Cairo, Egypt - A huge rally Friday meant to symbolize unity highlighted instead the deepening splits between secular and religious parties over Egypt's future, signaling battles certain to unfold in coming months over the influence of Islamic law on the nation's new constitution.
The demonstration in Cairo's Tahrir Square, one of the largest since President Hosni Mubarak was toppled in February, reaffirmed the power of the Muslim Brotherhood and other Islamist organizations that amassed tens of thousands of supporters. It came as weeks of protests have convulsed the country and polarized political parties whose true agendas are emerging.
"The people want an Islamic state," Islamists chanted while outnumbered secular demonstrators watched from the sidelines in a square streaked with religious banners and echoing with loudspeakers.
Secularist parties have pressured the ruling military council to draft guidelines to govern the writing of a constitution. The Muslim Brotherhood has criticized the move as an attempt to circumvent the new Parliament, which Islamists are expected to control, giving them power to pass a constitution weighted in Sharia law.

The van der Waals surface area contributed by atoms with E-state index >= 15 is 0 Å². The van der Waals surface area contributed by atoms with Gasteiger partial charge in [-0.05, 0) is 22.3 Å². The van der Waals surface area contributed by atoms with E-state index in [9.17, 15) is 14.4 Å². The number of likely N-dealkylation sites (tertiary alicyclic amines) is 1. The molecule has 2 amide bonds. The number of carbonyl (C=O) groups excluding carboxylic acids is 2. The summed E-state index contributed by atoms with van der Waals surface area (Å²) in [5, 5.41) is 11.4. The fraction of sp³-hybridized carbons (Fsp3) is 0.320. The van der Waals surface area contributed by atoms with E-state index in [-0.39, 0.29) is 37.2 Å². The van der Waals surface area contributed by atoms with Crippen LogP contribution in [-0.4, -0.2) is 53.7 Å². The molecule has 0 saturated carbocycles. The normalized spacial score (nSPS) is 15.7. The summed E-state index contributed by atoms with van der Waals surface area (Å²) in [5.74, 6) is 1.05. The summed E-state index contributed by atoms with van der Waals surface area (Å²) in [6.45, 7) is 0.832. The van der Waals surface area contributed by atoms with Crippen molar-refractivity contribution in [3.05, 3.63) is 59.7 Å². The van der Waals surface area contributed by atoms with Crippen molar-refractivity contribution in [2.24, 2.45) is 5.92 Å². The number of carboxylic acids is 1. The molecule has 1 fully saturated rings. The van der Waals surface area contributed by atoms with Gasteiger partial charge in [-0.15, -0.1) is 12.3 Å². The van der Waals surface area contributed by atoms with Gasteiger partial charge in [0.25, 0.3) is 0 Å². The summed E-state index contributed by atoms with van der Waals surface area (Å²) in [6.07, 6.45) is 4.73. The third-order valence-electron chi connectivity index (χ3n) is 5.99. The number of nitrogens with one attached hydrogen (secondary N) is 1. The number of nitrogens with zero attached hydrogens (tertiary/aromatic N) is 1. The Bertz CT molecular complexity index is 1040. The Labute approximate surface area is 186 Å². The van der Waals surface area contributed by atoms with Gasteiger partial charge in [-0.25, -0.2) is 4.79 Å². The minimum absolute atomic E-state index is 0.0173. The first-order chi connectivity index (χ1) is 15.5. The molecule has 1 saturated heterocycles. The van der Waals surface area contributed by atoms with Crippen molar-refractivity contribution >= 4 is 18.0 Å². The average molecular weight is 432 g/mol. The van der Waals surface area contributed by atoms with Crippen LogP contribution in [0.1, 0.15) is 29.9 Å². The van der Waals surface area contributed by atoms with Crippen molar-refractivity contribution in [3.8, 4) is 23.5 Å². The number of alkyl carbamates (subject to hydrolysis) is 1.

"I'm really scared of the potential of an Islamic state in Egypt. Islamists like the Muslim Brotherhood don't allow any democracy within their movement," said Amira Badr, a 27-year-old administrator who attended the rally.
The competing goals reveal the passions and dangers the Arab's world's most populous country faces as it navigates away from the Mubarak era and toward defining Egypt's character for coming generations.
The demonstration was to be a day of putting differences aside so Islamists and secular groups could protest together in urging the military council to enact reforms and bring officials from Mubarak's regime to justice. That unity, however, was overwhelmed by calls from moderate and ultraconservative Muslims to instill the Quran into the laws of the land.
"Islamic, Islamic, we don't want it secular," shouted protesters.
Secular and youth parties worry that such sentiment could shape a constitution that doesn't protect women and non-Muslims. This concern has grown in recent months as ultraconservative Islamist groups, such as Gamma al Islamiya, which carried out terror attacks in the 1980s and '90s, have become politically active.